Back to Article
Back to Article


Peyton Bigora, Staff Writer

Hang on for a minute...we're trying to find some more stories you might like.

Email This Story

Some of the East End’s top music students gathered together and performed at the Hamptons Music Educators’ Association music festival on February 3, 2018. The Hamptons Music Educators Association (HMEA) performance includes a choir, orchestra, band, and jazz band.

HMEA seeks out students on the East End of Long Island who are musically inclined with a plan of pursuing music after high school. Students are nominated by their teachers and then selected by those running HMEA. The selection process weighs heavily on each student’s New York State School Music Association (NYSSMA) score. NYSSMA scores are based off of a student’s solo performance in front of a judge. Therefore, the higher the score, the higher a student’s chances are of being accepted into HMEA or other music performances including SCMEA and NYSCAME.

WHB senior Angela Yu expanded on how students are selected for HMEA.  “To be nominated… your teacher must nominate you if they feel you are a good candidate to play in this select band,” Yu said.

Once nominated, HMEA officials look at students’ New York State School Music Association (NYSSMA) scores. According to Yu, “These scores are based off evaluated performances students give to judges; they range from a score out of 28 for the first four levels and out of 100 for levels 5, 6, and those applying for All-State with a Level 6.” The bottom line: the higher the score, the higher a chance of being selected.

According to Mr. Seifert, “Over sixty band, chorus, and jazz ensemble students were nominated for HMEA. Over forty were selected, and ultimately, thirty-seven participated.”

WHB music educators prepare students weeks before official HMEA rehearsals begin. Choir instructor, Ms. Pawluk, claimed, “It is incredibly important that students hear what the piece sounds like before they sing it… in this way, they have the main idea of how the work is shaped, what the phrasing is, dynamics and even emotions.”

Mr. Seifert does the same with his students beginning after Thanksgiving. “Mr. MacDougall [a fellow WHB music teacher] and I hold extra rehearsals twice a week for all of the Band members of HMEA.  We focus on one piece of music per rehearsal, rotating through the four pieces that will be in the concert.”

Considering HMEA rehearsals are exceptionally long– ranging from five to six hours– many not in the music department question why these one-on-one preparations are so vital. According to music teachers though, it is festivals like this that promote music education in schools.

Ms. Pawluk said, “HMEA is definitely an important part of music education. It allows students to have the chance to experience a new environment, new styles of music, an ensemble director and even make friends.”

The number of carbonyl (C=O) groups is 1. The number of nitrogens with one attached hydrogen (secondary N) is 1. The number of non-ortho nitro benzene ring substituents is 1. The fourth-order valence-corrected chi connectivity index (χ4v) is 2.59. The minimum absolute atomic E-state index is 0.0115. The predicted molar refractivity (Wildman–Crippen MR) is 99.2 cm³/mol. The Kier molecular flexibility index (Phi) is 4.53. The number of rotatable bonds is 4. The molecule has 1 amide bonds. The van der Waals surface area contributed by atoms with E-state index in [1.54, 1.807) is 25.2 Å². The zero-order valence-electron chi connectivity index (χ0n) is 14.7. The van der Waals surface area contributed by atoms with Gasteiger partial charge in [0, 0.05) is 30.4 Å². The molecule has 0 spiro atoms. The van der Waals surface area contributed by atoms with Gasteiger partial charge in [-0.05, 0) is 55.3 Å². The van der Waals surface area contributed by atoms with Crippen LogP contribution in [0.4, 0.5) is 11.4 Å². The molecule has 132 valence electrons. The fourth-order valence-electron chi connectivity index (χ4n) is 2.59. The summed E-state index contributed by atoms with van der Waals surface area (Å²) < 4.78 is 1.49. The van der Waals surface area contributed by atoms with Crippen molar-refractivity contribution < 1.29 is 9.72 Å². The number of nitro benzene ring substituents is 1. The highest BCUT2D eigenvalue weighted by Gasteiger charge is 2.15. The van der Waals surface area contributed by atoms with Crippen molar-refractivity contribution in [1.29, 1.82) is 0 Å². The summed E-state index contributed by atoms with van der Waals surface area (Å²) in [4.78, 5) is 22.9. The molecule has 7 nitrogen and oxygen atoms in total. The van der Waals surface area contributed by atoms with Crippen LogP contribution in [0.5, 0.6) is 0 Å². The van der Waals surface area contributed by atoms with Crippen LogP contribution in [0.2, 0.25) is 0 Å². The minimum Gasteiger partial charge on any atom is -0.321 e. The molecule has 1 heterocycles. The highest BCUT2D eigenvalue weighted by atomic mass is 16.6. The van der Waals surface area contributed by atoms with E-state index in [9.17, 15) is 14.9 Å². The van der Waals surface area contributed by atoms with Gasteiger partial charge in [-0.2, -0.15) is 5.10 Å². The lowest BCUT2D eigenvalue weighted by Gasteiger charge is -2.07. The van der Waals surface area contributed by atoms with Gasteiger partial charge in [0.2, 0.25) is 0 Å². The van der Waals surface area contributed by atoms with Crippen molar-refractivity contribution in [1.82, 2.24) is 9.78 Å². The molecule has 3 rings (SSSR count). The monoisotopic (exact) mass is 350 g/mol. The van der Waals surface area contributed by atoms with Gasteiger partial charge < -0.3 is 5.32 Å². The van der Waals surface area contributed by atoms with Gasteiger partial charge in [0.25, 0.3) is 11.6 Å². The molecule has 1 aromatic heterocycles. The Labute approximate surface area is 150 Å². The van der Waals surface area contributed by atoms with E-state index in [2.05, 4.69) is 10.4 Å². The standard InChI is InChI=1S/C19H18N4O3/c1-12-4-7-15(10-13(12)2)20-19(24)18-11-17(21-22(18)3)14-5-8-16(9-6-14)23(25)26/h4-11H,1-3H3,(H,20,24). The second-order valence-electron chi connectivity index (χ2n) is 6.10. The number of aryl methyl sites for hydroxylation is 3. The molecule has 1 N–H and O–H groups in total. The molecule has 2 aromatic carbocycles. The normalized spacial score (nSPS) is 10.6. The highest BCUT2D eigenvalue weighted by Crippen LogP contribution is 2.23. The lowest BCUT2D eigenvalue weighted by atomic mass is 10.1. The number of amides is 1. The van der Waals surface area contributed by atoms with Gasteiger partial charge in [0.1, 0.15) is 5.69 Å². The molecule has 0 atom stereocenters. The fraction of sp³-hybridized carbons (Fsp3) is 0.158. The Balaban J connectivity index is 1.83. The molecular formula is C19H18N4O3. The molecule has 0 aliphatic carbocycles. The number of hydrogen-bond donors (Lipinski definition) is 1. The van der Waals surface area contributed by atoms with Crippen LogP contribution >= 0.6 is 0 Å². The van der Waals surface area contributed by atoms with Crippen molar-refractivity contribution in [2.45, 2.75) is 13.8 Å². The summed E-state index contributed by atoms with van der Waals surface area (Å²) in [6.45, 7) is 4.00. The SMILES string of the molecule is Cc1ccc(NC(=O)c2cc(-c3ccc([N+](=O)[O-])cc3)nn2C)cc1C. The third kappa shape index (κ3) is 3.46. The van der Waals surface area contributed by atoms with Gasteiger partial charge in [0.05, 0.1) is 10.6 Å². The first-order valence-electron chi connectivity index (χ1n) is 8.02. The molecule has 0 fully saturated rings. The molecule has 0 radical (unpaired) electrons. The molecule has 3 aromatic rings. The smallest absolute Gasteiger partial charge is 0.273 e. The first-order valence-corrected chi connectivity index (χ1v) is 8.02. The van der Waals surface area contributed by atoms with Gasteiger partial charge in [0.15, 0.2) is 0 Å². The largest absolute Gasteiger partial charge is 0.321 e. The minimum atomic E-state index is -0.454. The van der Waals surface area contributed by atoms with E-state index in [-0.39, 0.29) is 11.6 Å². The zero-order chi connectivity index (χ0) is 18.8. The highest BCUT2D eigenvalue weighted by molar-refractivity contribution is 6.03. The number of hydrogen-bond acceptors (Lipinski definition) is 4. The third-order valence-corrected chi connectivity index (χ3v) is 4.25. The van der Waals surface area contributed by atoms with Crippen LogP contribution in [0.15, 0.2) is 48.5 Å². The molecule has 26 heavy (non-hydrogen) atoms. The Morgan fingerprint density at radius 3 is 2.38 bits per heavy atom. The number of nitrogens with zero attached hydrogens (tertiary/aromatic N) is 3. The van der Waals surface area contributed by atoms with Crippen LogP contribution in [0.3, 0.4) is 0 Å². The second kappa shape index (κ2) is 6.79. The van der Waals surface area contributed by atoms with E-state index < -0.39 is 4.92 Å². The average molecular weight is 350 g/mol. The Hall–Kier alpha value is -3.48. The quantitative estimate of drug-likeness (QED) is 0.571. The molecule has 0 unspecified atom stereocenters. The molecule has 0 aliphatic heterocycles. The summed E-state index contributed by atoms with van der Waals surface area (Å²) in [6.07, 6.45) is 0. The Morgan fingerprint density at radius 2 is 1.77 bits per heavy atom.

Mr. Seifert agreed, “It’s a great opportunity for our students to serve as musical ambassadors from Westhampton Beach and it allows students to forge long-lasting musical relationships with students from neighboring districts.”

The 2018 performance was, as usual, a success all around. WHB junior William Jayne said he is “happy with the outcome of HMEA, and Jazz HMEA, and am happy to have partaken in both.”

A particular performance sparked much attention at the festival. The HMEA choir sang a piece composed by Jake Runestad entitled Please Stay. This arrangement is meant to bring awareness to suicide and its effects on, not only those suffering with depression, but those who are in their life. What makes this song so compelling and tear-jerking is not only the lyrics, but the dialogue embedded into it. This dialogue includes the voice of those suffering – “Some days are still such a struggle”– and those who witness the suffering– “Suicide does not get rid of your pain it just passes it on to everyone else.”

Ms. Pawluk finds moving is “the text painting, meaning that the chord structure and movement of each pitch represents the lyrics perfectly. The piece can mean something different to anyone who listens to it.”

The WHB choir instructor hopes the audience takes away and understands “that there are people still struggling, people who have overcome a struggle or those who are helping others with their struggle. It is essential to never lose sight that we are all here to comfort one another and be reminded that our “story is not over;’” just as the song portrays.

Some view HMEA as simply just another high school ensemble, but for the music department and the students involved, it is so much more. It promotes music education in our community, brings people together, and encourages students to be expressive through the arts.